The dimensions and the scale of the products to be produced are given to the artisans as sketches and colours are mentioned on these sketches. The artisan cuts the relief painstakingly in various coloured woods. These are joined temporarily with watered Fevicol (an adhesive). The carpenter works on the surface and he also cuts grooves on it to fit in the spliced pieces of wood. After the spliced wood is fitted on to the surface, it is nailed together for some time and then is sent for pressing. This pressing process is done by machine and takes about a day and a half. Once the pressing is complete, the article again comes back to the artisans for polishing. Polishing takes some amount of time. It is done with fine chisels and later on with sand paper.

Inlay artisans possess another fine skill, which is to scratch the surface and rub it with lampblack. This skill is used for producing very fine images such as eyes, eyebrows, hair, etc.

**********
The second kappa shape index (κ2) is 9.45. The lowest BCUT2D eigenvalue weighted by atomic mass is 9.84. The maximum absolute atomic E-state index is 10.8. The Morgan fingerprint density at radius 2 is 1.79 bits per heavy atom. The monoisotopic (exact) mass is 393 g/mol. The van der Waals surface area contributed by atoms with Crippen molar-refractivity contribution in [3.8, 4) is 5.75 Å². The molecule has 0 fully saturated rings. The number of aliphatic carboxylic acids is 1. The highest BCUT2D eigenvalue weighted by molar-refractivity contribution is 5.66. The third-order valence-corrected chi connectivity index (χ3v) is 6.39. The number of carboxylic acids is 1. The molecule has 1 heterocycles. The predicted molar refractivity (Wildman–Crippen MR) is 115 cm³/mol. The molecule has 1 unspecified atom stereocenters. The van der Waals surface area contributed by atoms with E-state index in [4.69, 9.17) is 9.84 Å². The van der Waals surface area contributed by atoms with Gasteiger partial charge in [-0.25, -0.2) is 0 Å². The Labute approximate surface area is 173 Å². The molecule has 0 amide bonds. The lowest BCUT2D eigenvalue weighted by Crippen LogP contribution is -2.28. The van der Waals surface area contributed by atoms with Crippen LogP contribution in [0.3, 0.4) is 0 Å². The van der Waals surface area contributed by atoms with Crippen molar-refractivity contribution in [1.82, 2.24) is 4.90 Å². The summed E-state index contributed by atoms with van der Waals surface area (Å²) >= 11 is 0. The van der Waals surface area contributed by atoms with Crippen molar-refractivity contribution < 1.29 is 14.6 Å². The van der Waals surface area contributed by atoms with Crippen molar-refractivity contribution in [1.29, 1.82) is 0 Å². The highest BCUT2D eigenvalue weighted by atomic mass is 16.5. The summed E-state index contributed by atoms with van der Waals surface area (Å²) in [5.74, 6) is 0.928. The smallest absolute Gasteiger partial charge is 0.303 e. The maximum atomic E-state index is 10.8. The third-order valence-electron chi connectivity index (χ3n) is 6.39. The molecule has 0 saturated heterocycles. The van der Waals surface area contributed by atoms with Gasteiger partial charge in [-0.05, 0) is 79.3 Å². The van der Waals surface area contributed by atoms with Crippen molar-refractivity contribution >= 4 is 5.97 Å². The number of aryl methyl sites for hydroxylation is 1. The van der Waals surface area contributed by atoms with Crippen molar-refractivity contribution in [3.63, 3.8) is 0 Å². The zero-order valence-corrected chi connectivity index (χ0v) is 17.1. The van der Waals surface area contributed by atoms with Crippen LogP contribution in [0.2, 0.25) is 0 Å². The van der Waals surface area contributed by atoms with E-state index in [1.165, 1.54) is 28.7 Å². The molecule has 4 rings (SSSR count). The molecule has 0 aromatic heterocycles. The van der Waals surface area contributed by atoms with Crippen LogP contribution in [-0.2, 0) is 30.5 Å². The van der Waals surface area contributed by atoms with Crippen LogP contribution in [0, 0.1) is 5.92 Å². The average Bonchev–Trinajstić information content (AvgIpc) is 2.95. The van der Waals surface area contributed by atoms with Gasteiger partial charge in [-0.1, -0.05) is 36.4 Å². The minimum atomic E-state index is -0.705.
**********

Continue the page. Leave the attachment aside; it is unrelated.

Designer-artisan interaction is a recent phenomenon in Mysore. Artisans have responded to the market need without the help of designers. They have started depicting various scenes on flat surfaces and making framed portraits of famous people, gods and goddesses. Small souvenirs like key rings, pen stands and small boxes cater to the mid range tourist market. Jewellery is also being produced and is a potential growth area.

Mysore inlay artists are doing well and the quality of their skill has certainly survived. However, a greater input from designers and architects is required to help them in exploring new markets and using inlay in new and innovative manners.